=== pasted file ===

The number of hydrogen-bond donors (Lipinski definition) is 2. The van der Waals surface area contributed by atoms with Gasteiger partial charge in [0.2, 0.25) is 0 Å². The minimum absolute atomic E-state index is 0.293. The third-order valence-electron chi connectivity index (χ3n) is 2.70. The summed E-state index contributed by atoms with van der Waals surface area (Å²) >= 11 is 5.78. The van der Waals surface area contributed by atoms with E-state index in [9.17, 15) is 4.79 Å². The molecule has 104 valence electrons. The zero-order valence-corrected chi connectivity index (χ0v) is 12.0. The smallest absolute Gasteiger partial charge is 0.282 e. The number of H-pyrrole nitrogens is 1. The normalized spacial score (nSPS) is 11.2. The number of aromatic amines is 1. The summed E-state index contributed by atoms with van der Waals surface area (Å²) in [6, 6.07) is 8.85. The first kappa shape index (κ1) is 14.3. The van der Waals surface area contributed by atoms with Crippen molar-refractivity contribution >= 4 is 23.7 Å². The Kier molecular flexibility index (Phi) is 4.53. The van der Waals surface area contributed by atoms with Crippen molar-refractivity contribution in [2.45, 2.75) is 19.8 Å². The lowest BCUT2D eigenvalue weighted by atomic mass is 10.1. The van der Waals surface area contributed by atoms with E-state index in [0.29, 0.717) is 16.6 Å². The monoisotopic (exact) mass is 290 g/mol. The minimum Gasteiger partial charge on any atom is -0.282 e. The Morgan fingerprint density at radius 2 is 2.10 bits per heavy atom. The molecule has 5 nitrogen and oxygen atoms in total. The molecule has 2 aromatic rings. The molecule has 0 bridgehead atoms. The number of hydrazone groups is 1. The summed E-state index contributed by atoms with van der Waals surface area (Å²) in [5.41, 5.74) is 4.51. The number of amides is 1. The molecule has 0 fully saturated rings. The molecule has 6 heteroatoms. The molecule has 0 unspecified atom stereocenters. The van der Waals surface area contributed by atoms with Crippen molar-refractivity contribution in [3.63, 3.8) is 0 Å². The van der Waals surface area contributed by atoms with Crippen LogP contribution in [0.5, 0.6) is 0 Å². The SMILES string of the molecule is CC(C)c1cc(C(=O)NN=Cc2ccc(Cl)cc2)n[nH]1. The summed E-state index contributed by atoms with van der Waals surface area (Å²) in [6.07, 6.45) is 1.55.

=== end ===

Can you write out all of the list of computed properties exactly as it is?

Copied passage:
The number of hydrogen-bond donors (Lipinski definition) is 2. The van der Waals surface area contributed by atoms with Gasteiger partial charge in [0.2, 0.25) is 0 Å². The minimum absolute atomic E-state index is 0.293. The third-order valence-electron chi connectivity index (χ3n) is 2.70. The summed E-state index contributed by atoms with van der Waals surface area (Å²) >= 11 is 5.78. The van der Waals surface area contributed by atoms with E-state index in [9.17, 15) is 4.79 Å². The molecule has 104 valence electrons. The zero-order valence-corrected chi connectivity index (χ0v) is 12.0. The smallest absolute Gasteiger partial charge is 0.282 e. The number of H-pyrrole nitrogens is 1. The normalized spacial score (nSPS) is 11.2. The number of aromatic amines is 1. The summed E-state index contributed by atoms with van der Waals surface area (Å²) in [6, 6.07) is 8.85. The first kappa shape index (κ1) is 14.3. The van der Waals surface area contributed by atoms with Crippen molar-refractivity contribution >= 4 is 23.7 Å². The Kier molecular flexibility index (Phi) is 4.53. The van der Waals surface area contributed by atoms with Crippen molar-refractivity contribution in [2.45, 2.75) is 19.8 Å². The lowest BCUT2D eigenvalue weighted by atomic mass is 10.1. The van der Waals surface area contributed by atoms with E-state index in [0.29, 0.717) is 16.6 Å². The monoisotopic (exact) mass is 290 g/mol. The minimum Gasteiger partial charge on any atom is -0.282 e. The Morgan fingerprint density at radius 2 is 2.10 bits per heavy atom. The molecule has 5 nitrogen and oxygen atoms in total. The molecule has 2 aromatic rings. The molecule has 0 bridgehead atoms. The number of hydrazone groups is 1. The summed E-state index contributed by atoms with van der Waals surface area (Å²) in [5.41, 5.74) is 4.51. The number of amides is 1. The molecule has 0 fully saturated rings. The molecule has 6 heteroatoms. The molecule has 0 unspecified atom stereocenters. The van der Waals surface area contributed by atoms with Crippen molar-refractivity contribution in [3.63, 3.8) is 0 Å². The van der Waals surface area contributed by atoms with Crippen LogP contribution in [0.5, 0.6) is 0 Å². The SMILES string of the molecule is CC(C)c1cc(C(=O)NN=Cc2ccc(Cl)cc2)n[nH]1. The summed E-state index contributed by atoms with van der Waals surface area (Å²) in [6.07, 6.45) is 1.55.